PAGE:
In disorders for which the definition of the condition is imprecise and the benefits and risks of treatment are not clearly established, patient preferences play a critical role in treatment decisions. To make informed decisions, patients should understand the benefits and risks of initiating vs withholding treatment, as well as the expense and inconvenience of treatment vs monitoring. Figure 1 and Figure 2 depict simplified clinical algorithms for approaching subclinical hypothyroidism and hyperthyroidism.

Figure 1. Suggested Approach to Diagnosis and Management of Subclinical Hypothyroidism
Graphic Jump Location
The normal range of free T4(FT4) is 0.8 to 2.0 ng/dL (10-25 pmol/L); the normal range of thyroid-stimulating hormone (TSH) is 0.45-4.5 mIU/L.
*In rare instances a slightly elevated serum TSH represents hypothalamic/pituitary disease. In these situations the FT4 is extremely low when the TSH is only slightly elevated, in contrast to primary hypothyroidism in which the TSH increases exponentially with small decreases in serum FT4 concentration.

Figure 2. Suggested Approach to Diagnosis and Management of Subclinical Hyperthyroidism
Graphic Jump Location
TSH indicates thyroid-stimulating hormone; FT4, free T4; FT3, free T3.

Patient 1. A 28-year-old aerobics instructor in excellent health had laboratory tests performed by her primary care physician as part of a routine office visit. All results were normal, including complete blood cell count and lipid profile, except for the serum TSH concentration of 7.9 mIU/L.

Before making a treatment decision, guidelines recommend repeating the serum TSH and measuring FT4 within 2 to 12 weeks, depending on the clinical setting, to exclude transient forms of hypothyroidism. Transient hypothyroidism is most commonly caused by destructive thyroiditis (including painful subacute thyroiditis, silent subacute thyroiditis, or postpartum thyroiditis) or recovery from severe nonthyroidal illness. The clinician should assess the patient for symptoms and signs of hypothyroidism, including fatigue, lethargy, slow cerebration, diminished sweating, dry skin, cold intolerance, dry hair, weight gain, constipation, hoarseness, paresthesias, menstrual alterations, and muscle pain. The thyroid gland should be examined carefully. The patient should be asked about previous radioactive iodine treatment, thyroid surgery, levothyroxine treatment, a family history of thyroid disease, and her lipid profile should be determined.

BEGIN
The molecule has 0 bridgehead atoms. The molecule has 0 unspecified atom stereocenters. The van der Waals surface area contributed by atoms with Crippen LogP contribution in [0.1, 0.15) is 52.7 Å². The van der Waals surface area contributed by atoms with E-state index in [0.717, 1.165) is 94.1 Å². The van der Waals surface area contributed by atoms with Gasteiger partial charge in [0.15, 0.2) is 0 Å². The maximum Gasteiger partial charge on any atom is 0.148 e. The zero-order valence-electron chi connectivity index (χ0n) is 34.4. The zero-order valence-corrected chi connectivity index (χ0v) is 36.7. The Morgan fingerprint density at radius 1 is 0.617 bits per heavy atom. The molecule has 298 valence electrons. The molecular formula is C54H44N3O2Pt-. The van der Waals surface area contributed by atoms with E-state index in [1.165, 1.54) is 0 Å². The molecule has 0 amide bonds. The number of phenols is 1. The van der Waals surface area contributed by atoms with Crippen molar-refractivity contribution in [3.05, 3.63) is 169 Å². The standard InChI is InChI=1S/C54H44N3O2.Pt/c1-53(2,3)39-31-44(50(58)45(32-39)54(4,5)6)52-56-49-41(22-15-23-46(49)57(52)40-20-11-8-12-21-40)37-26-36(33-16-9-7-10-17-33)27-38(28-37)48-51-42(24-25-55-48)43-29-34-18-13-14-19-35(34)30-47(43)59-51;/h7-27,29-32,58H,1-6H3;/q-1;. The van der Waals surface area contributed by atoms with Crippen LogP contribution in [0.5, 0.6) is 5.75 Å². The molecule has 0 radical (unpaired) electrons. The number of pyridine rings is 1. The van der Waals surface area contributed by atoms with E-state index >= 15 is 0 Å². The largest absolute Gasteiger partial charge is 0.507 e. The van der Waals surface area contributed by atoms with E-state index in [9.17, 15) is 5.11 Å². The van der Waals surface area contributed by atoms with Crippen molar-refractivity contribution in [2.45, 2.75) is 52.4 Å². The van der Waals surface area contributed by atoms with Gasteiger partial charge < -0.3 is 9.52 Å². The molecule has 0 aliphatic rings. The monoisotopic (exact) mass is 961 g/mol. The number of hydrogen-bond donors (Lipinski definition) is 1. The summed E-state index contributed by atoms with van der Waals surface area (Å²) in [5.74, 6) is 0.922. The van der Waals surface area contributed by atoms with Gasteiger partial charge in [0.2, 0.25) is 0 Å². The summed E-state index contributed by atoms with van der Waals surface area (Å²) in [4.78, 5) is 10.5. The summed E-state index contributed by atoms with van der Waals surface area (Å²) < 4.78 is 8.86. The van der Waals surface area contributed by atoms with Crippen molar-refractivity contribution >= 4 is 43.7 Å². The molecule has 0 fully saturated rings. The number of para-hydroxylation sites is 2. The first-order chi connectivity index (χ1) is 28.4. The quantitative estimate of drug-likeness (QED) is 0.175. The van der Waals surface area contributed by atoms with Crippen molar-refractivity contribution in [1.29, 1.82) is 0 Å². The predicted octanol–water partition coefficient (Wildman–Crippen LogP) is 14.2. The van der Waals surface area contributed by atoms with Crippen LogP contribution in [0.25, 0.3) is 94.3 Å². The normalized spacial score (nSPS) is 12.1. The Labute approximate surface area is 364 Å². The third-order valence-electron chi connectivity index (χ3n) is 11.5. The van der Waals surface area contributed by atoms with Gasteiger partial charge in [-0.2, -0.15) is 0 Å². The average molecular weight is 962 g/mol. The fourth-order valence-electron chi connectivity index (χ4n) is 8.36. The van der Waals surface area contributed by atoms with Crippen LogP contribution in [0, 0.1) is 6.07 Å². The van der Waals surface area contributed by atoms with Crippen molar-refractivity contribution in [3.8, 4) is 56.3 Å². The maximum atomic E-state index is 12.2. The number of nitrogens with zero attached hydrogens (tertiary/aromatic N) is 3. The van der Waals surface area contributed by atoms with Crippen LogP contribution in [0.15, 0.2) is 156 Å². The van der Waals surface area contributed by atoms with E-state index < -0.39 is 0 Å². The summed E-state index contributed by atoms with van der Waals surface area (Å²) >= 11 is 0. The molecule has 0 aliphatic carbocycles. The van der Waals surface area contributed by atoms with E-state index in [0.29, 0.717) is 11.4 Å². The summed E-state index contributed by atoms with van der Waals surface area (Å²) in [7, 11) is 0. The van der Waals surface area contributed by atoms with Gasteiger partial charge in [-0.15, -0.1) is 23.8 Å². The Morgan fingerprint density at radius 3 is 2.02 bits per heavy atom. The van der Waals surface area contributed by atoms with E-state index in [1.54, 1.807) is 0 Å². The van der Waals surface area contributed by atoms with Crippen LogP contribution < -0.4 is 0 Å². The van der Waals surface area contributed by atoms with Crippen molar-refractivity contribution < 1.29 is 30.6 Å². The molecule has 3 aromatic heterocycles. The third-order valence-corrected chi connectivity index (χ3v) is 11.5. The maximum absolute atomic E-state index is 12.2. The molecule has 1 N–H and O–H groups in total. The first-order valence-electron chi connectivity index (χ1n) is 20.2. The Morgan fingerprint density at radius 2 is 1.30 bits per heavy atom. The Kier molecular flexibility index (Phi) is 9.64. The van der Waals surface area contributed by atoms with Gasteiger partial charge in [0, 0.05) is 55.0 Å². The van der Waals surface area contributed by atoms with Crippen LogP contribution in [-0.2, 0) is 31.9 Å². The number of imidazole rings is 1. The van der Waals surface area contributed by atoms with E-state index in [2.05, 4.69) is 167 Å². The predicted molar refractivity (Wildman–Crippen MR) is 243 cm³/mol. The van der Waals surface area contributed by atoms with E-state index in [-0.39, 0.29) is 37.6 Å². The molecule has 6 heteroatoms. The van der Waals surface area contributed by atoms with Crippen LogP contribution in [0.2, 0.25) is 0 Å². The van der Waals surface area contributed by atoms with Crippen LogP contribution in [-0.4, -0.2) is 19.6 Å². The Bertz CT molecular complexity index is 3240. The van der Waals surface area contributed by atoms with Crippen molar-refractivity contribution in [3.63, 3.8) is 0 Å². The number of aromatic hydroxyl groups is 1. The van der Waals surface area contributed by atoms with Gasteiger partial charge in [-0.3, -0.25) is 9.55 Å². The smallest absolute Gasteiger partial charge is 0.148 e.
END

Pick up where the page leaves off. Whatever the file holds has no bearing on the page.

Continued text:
Three months later, the patient's serum TSH was 6.8 mIU/L and FT4, 1.4 ng/dL (18 pmol/L); antithyroid peroxidase (TPO) antibodies were absent. She was referred to an endocrinologist for evaluation and treatment of subclinical hypothyroidism. The patient reported no symptoms of hypothyroidism. She was taking no medications other than oral contraceptives, her menses occurred regularly, and she was not intending to become pregnant. Her family history included one maternal aunt with hypothyroidism and a maternal grandmother with diabetes mellitus. Her examination findings were unremarkable and her thyroid gland was palpable but not enlarged.

Routine measurement of anti-TPO levels is controversial. Although antibody positivity predicts an increased risk of progressing to overt hypothyroidism (2.6% per year if negative, 4.3% if positive),2 it does not affect the effectiveness of treatment. Nonetheless, the increased rate of progression may tip the balance toward treatment in some cases. The presence of anti-TPO antibodies does predict an increased risk of miscarriage as well as postpartum thyroiditis.3